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Eltham Palace, Greenwich


This site has a Tudor moated enclosure around the remains of a medieval Royal Palace, developed with new buildings and gardens in 1933-35 by the architects Seely and Paget. The site covers approximately 9 hectares.


The ground within the site is on various levels: high, terraced ground around the Palace; lower ground within the moat, walled or banked on either side; and high embankments outside the moat.

The following is from the Register of Parks and Gardens of Special Historic Interest. For the most up-to-date Register entry, please visit the The National Heritage List for England (NHLE):

A medieval moated enclosure around the remains of a Royal palace, developed with new buildings and gardens in 1933-1935 by the architects Seely and Paget.



Eltham Palace (scheduled ancient monument) lies within the parish of Eltham, Greater London, 3.5km to the south-east of Greenwich and Blackheath. The Palace is surrounded by a moat, now partly dry, and the c 9ha of gardens lie within and beyond the moat. The site is bounded by King John's Walk to the west; by the back gardens of houses on Court Yard and Court Road to the north and east respectively; and open fields to the south. The ground within the site is on various levels: high, terraced ground around the Palace; lower ground within the moat, walled or banked on either side; and high embankments outside the moat. The surrounding land is now predominantly residential but areas of open ground still exist to the south, as fields, and to the east, as the Royal Blackheath Golf Course (previously Eltham Lodge and Great Park).


Eltham Palace is approached from the north through the tree-lined road known as 'Court Yard'. This passes the Tiltyard (a jousting ground) on the east side, which is surrounded by a high brick wall. The lane continues westwards to the servants' quarters and garages, which lie in the north-west corner of the site. Access to the Palace is provided by a C15 bridge (listed grade I) which leads over the north arm of the moat to the entrance court.


The C15 Great Hall (listed grade I) is orientated west/east and lies at the centre of the moated part of the site. It is a six-bay, stone-faced building with stepped buttresses between the bays, paired two-light windows with cusped heads under four-centred arches, and a high pitched roof. There are transept-like projections at the west end to the north and south. Eltham Court (listed grade II*) lies to the north and east of the Great Hall, built for Mr and Mrs Stephen Courtauld. The building was designed in 1933-5 by Seely and Paget in the English Renaissance style. It is a two-storey building built on a butterfly plan, with the south-west wing (living rooms) extending to the Great Hall. The entrance pavilion between the wings has a loggia with a Venetian window above and a hipped roof. The garden entrance, which has a five-bay curved arcade, is on the rear, south-east elevation.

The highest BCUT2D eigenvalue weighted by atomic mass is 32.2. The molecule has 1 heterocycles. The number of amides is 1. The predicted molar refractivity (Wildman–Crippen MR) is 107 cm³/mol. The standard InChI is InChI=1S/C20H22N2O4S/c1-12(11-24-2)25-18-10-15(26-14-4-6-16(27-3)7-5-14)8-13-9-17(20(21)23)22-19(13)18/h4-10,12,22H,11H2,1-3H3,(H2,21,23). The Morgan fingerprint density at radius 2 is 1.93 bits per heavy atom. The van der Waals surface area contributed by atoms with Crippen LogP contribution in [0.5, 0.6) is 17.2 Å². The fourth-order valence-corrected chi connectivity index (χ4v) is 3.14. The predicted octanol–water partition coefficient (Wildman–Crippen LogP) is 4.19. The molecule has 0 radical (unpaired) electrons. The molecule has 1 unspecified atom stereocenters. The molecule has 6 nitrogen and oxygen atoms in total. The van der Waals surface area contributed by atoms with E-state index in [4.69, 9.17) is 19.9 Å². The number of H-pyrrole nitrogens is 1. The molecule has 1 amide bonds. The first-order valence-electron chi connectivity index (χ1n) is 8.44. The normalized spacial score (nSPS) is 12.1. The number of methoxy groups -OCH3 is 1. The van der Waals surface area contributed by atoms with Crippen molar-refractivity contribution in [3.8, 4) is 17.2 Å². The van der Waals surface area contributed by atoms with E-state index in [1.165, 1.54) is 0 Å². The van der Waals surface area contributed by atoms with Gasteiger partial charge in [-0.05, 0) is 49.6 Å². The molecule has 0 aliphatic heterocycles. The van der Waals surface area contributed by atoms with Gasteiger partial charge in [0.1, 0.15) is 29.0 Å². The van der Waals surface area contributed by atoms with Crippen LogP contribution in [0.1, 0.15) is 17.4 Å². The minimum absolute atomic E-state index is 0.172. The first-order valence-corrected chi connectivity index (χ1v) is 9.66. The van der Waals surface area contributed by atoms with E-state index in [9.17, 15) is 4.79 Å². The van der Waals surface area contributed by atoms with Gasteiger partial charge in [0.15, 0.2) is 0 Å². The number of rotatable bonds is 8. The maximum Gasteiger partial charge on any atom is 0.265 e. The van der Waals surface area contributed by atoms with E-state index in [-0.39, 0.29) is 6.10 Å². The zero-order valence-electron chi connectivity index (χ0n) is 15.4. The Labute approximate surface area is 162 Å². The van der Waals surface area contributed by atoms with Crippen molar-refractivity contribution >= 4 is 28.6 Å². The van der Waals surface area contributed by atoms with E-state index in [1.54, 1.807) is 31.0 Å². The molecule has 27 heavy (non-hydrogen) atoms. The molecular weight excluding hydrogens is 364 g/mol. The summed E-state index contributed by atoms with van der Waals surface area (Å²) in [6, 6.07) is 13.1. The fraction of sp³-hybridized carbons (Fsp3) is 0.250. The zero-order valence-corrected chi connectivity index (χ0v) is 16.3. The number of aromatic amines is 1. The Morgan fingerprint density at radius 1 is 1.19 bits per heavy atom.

The 1930s Courtauld gardens are laid out on two levels within the framework of the medieval buildings, walls, and earthworks: on the terraces surrounding the Palace and within the moat (now partly dry) surrounding the terraces.

The Entrance Court, which lies to the immediate north of the Great Hall and north-west of Eltham Court, consists of a grass turning circle, with a lawn to the west decorated with a well-head. To the north of the circle is an area for car parking.

A garden door leads from the east side of the Courtauld wing to a garden terrace of patterned brick and stone, backed on its south side by a wisteria-clad pergola. Steps lead down through the moat walls to the east arm of the moat, the far bank being laid out with rockwork. North of this terrace, in the corner between the north-east wing of the Palace and the north-east bastion of the retaining walls of the moat, is a chequerboard flower garden laid out with a lattice of narrow brick paths infilled with grass plats and beds for herbaceous plants.

Below the Great Hall, overlooking the south arm of the moat (dry by the early C19), is a levelled lawn, along the southern edge of which are flower beds. Steps lead down through the old walls at the south-east corner of the lawn to the herbaceous border which runs along the foot of this face of the moat wall. At the south-west corner of the lawn there is a tunnel which led to a bridge (since demolished). There are underground passages in this area and to the west which were built in Henry VIII's time principally to discharge waste from the kitchens. The south arm of the moat is crossed at its centre by a wooden bridge on C16 brick piers (listed grade I) which probably gave access to the parks to the south, west, and east of Eltham Palace.